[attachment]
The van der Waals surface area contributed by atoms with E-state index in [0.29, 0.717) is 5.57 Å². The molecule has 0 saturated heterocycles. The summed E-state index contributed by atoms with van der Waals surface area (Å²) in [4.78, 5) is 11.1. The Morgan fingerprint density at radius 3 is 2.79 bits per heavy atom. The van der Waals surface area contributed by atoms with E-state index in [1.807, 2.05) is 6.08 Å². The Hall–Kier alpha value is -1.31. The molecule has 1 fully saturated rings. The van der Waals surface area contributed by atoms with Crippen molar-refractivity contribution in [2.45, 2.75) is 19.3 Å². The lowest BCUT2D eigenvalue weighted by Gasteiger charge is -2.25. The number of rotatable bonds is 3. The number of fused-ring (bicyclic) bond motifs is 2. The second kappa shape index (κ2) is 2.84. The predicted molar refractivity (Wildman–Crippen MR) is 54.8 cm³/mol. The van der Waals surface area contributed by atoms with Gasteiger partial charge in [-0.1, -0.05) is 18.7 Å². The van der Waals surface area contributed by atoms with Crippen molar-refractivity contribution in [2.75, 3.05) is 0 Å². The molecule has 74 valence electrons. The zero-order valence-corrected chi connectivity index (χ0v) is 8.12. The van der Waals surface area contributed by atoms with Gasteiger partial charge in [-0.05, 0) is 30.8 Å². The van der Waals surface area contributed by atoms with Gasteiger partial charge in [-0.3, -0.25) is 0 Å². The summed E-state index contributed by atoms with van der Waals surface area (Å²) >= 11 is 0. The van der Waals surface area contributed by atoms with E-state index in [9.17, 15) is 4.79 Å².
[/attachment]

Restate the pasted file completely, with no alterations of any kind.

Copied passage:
The van der Waals surface area contributed by atoms with E-state index in [0.29, 0.717) is 5.57 Å². The molecule has 0 saturated heterocycles. The summed E-state index contributed by atoms with van der Waals surface area (Å²) in [4.78, 5) is 11.1. The Morgan fingerprint density at radius 3 is 2.79 bits per heavy atom. The van der Waals surface area contributed by atoms with E-state index in [1.807, 2.05) is 6.08 Å². The Hall–Kier alpha value is -1.31. The molecule has 1 fully saturated rings. The van der Waals surface area contributed by atoms with Crippen molar-refractivity contribution in [2.45, 2.75) is 19.3 Å². The lowest BCUT2D eigenvalue weighted by Gasteiger charge is -2.25. The number of rotatable bonds is 3. The number of fused-ring (bicyclic) bond motifs is 2. The second kappa shape index (κ2) is 2.84. The predicted molar refractivity (Wildman–Crippen MR) is 54.8 cm³/mol. The van der Waals surface area contributed by atoms with Gasteiger partial charge in [-0.1, -0.05) is 18.7 Å². The van der Waals surface area contributed by atoms with Crippen molar-refractivity contribution in [2.75, 3.05) is 0 Å². The molecule has 74 valence electrons. The zero-order valence-corrected chi connectivity index (χ0v) is 8.12. The van der Waals surface area contributed by atoms with Gasteiger partial charge in [-0.05, 0) is 30.8 Å². The van der Waals surface area contributed by atoms with Gasteiger partial charge in [-0.3, -0.25) is 0 Å². The summed E-state index contributed by atoms with van der Waals surface area (Å²) >= 11 is 0. The van der Waals surface area contributed by atoms with E-state index in [9.17, 15) is 4.79 Å².